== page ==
Travertine is a sedimentary rock. Travertine is a natural chemical precipitate of carbonate minerals; typically aragonite, but often recrystallized to or primarily calcite; which is deposited from the water of mineral springs (especially hot springs) or streams saturated with calcium carbonate. When pure, travertine is white, but often is brown to yellow due to impurities. When carbon dioxide-rich water percolates through rocks in limestone areas, the water dissolves the limestone and becomes saturated with it. When the water resurfaces later, the sudden drop in pressure and the change in temperature cause the water to release the carbon dioxide gas, much like fizzy drinks. The calcium carbonate then recrystallizes, often over minute underwater plants. The resulting rock is typically quite porous with numerous cavities. When exceptionally porous it is known as calcarious tuff.
Travertine is one of several natural stones that are used for paving patios and garden paths. It is sometimes known as travertine limestone, sometimes as travertine marble; these are the same stone, even though it is neither limestone nor marble. The stone is characterized by pitted holes and troughs in its surface. Although these troughs occur naturally, they suggest to some eyes that considerable wear and tear has occurred over many years. Some installers use a grout to fill these holes, whereas others leave them open — travertine can even be purchased “filled” or “unfilled.” It can be effectively polished to a smooth, shiny finish and comes in a variety of colors from gray to coral-red. Travertine is most commonly available in tile sizes for floor installations.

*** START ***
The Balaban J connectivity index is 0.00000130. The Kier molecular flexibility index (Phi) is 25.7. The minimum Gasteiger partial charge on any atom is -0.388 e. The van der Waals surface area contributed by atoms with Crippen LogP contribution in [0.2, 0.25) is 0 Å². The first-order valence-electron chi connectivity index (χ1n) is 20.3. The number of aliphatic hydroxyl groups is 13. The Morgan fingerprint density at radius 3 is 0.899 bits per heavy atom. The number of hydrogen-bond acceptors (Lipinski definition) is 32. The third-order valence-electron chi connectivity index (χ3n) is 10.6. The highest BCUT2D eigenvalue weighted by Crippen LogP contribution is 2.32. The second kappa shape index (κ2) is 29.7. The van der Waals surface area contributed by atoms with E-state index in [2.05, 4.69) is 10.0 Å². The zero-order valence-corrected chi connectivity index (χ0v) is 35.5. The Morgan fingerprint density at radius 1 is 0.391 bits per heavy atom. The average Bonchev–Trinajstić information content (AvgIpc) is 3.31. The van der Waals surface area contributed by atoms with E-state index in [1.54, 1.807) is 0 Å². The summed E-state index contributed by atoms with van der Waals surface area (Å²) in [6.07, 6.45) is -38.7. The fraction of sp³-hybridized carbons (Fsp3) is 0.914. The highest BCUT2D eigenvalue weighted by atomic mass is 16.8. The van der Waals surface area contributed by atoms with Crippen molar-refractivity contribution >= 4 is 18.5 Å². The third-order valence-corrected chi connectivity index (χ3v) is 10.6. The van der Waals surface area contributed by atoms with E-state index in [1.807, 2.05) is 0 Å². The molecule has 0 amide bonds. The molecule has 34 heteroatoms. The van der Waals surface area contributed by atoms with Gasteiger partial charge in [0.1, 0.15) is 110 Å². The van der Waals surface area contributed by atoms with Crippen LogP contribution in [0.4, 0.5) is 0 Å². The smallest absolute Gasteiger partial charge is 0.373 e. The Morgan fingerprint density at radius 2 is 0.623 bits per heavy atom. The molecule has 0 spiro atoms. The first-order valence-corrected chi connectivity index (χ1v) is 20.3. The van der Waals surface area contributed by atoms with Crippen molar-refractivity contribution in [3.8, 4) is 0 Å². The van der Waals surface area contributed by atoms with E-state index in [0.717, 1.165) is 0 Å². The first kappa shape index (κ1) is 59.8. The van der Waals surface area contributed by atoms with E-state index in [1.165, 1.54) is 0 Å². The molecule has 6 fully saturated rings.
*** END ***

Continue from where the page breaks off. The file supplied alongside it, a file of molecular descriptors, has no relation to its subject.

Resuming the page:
Travertine is one of the most frequently used stones in modern architecture, and is commonly seen as facade material, wall cladding, and flooring.